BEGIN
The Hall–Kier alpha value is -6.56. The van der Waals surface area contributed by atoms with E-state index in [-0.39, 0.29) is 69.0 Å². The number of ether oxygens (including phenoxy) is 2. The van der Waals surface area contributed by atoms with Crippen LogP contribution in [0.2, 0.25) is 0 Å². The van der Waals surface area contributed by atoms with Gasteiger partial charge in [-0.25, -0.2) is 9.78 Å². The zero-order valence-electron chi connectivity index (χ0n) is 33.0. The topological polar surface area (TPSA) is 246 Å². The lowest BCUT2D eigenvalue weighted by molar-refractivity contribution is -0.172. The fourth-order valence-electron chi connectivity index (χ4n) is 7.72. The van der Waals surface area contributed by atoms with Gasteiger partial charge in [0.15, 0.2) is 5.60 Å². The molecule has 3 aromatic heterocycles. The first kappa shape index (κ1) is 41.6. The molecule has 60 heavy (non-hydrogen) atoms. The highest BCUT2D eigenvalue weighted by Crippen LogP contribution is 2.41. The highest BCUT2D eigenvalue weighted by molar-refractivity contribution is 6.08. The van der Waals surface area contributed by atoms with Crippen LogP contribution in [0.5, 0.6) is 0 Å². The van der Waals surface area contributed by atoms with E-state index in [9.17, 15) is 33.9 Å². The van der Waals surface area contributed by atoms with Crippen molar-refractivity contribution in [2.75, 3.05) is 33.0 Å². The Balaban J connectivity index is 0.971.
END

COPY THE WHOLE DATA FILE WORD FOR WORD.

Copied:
The Hall–Kier alpha value is -6.56. The van der Waals surface area contributed by atoms with E-state index in [-0.39, 0.29) is 69.0 Å². The number of ether oxygens (including phenoxy) is 2. The van der Waals surface area contributed by atoms with Crippen LogP contribution in [0.2, 0.25) is 0 Å². The van der Waals surface area contributed by atoms with Gasteiger partial charge in [-0.25, -0.2) is 9.78 Å². The zero-order valence-electron chi connectivity index (χ0n) is 33.0. The topological polar surface area (TPSA) is 246 Å². The lowest BCUT2D eigenvalue weighted by molar-refractivity contribution is -0.172. The fourth-order valence-electron chi connectivity index (χ4n) is 7.72. The van der Waals surface area contributed by atoms with Gasteiger partial charge in [0.15, 0.2) is 5.60 Å². The molecule has 3 aromatic heterocycles. The first kappa shape index (κ1) is 41.6. The molecule has 60 heavy (non-hydrogen) atoms. The highest BCUT2D eigenvalue weighted by Crippen LogP contribution is 2.41. The highest BCUT2D eigenvalue weighted by molar-refractivity contribution is 6.08. The van der Waals surface area contributed by atoms with Crippen LogP contribution in [0.5, 0.6) is 0 Å². The van der Waals surface area contributed by atoms with E-state index in [9.17, 15) is 33.9 Å². The van der Waals surface area contributed by atoms with Crippen molar-refractivity contribution in [2.75, 3.05) is 33.0 Å². The Balaban J connectivity index is 0.971.